FA Cup semi-final at Wembley to be part of pilot events for crowd return – BBC Sport

Wembley Stadium
Wembley has been hosting games behind closed doors

One of next month’s FA Cup semi-finals at Wembley will be among the pilot events to trial the return of large crowds to UK venues.

Culture Secretary Oliver Dowden told BBC sports editor Dan Roan that a game on either 17 or 18 April will be part of the trial programme.

The FA Cup final and the World Snooker Championship in Sheffield are also on the schedule.

“We want to get as many people back as safely as possible,” said Dowden.

The semi-final between Chelsea and Manchester City will be shown live on BBC One and the BBC iPlayer on Saturday, 17 April, with Leicester v Southampton on the following day.

Dowden also said more pilot events would be announced later this week after confirmation from the government that the next stage of the planned easing of restrictions on 12 April is on track.

The following stage, scheduled for 17 May, would allow stadia to open with a 25% capacity limit, up to a maximum of 10,000 spectators.

The current plan is then for all restrictions on social contact to be lifted on 21 June.

“We want to make it as simple and convenient as possible for people. That’s why we are conducting these pilots,” Dowden said.

“The plan is to look at factors like one-way systems, ventilation within a stadium and how you interact in terms of getting to and from the venue.”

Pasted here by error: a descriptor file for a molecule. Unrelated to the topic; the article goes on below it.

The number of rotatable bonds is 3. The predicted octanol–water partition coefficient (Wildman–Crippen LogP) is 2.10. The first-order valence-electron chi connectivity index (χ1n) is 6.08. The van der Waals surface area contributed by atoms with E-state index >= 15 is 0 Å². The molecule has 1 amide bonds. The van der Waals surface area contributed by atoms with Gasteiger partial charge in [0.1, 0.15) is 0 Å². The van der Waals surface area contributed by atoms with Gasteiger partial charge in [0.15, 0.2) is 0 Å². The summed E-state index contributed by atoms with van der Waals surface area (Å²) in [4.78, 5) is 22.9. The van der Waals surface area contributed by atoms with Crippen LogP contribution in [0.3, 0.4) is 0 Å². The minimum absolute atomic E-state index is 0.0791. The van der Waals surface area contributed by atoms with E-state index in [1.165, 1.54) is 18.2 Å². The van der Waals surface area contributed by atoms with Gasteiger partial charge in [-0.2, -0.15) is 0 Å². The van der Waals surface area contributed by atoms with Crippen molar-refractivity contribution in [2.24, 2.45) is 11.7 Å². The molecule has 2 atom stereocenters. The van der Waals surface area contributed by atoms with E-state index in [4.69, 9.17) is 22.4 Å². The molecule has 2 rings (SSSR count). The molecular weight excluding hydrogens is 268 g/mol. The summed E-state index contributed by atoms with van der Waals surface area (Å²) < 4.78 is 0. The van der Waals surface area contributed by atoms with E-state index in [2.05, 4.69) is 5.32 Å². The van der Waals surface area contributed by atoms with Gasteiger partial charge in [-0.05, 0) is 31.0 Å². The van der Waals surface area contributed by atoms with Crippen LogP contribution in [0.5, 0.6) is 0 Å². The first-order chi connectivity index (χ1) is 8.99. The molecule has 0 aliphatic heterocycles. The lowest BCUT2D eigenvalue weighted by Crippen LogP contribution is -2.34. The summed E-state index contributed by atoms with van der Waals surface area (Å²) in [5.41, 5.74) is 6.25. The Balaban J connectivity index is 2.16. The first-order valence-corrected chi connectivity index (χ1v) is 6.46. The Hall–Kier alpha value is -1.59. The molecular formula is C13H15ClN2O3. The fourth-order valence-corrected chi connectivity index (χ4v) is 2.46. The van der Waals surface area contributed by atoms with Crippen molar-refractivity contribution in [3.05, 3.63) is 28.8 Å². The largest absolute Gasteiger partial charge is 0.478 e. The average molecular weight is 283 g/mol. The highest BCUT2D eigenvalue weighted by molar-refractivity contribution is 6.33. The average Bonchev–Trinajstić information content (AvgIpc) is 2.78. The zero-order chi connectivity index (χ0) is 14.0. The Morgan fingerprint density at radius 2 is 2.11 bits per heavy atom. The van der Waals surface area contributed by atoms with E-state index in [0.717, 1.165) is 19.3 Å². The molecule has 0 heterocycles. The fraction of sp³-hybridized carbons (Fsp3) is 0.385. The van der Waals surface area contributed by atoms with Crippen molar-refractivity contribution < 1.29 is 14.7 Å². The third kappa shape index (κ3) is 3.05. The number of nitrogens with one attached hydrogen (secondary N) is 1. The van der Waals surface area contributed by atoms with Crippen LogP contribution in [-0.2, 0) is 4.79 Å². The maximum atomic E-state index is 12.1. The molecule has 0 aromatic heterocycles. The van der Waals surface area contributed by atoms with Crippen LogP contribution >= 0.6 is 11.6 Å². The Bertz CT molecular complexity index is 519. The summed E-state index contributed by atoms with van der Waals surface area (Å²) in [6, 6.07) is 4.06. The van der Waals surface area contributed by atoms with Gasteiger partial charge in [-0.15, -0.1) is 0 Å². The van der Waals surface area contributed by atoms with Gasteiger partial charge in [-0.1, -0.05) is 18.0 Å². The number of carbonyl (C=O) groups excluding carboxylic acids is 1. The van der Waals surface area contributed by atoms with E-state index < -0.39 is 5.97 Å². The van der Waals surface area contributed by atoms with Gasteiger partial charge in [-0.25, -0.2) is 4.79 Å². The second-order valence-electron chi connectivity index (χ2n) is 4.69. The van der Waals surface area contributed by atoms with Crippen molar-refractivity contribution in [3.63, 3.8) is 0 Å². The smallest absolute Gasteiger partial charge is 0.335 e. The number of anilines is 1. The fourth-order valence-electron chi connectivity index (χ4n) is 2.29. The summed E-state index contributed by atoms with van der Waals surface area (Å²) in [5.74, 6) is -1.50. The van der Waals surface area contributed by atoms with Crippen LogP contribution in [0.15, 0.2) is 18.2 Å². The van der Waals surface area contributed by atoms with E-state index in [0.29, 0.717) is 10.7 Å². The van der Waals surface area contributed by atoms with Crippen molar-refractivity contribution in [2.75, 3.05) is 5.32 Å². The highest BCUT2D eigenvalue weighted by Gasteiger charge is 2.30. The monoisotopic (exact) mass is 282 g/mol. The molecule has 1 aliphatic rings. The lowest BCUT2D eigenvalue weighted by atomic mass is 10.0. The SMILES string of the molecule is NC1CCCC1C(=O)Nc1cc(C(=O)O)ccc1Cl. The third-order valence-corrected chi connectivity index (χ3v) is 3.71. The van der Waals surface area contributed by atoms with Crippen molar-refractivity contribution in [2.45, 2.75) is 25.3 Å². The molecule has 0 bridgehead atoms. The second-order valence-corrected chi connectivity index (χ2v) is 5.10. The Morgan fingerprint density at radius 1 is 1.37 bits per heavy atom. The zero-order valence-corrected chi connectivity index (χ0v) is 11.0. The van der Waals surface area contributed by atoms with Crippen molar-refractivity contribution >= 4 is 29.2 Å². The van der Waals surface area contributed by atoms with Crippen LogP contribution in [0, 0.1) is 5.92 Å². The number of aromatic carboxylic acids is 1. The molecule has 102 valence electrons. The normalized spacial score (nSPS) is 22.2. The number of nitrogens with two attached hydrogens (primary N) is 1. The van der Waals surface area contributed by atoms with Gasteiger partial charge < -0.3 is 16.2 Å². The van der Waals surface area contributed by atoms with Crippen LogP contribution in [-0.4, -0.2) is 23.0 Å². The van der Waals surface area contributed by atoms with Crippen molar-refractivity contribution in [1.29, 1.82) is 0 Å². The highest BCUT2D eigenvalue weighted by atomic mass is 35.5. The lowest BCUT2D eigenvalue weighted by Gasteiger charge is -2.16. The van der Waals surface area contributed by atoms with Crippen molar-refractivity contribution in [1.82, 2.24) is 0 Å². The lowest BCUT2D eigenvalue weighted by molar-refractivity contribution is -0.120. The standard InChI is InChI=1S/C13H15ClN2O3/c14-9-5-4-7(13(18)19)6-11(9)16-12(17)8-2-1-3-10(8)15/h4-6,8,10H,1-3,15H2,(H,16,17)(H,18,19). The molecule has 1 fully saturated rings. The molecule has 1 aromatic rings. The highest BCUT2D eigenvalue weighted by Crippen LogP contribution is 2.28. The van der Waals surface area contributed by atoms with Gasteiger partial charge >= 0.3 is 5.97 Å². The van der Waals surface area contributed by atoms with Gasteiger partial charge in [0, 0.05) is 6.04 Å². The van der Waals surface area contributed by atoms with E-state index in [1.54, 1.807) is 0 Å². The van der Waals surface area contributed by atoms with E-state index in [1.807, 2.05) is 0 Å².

BBC Sport understands there will be up to 4,000 spectators at one of the Wembley semi-finals and the following weekend the Carabao Cup final could test an attendance of double that.

The possibility of having 20,000 fans at the FA Cup final on 15 May is being explored by the Department for Digital, Culture, Media and Sport (DCMS) and the Football Association. Those proposals would need to be agreed with Brent Council.

“The purpose of this is not so much the overall number, it is how they interact with each other,” Dowden added.

“So it’s the social distancing that they have from each other. It’s the behavioural factors.

“We will be testing them before and after to look at spread and look how they behave in the stadium.

“We’re not just chucking everyone into the stadiums, it is being done in a very controlled way and the purpose is to get the rules set can so it can be as safe as possible from the 21 June.”

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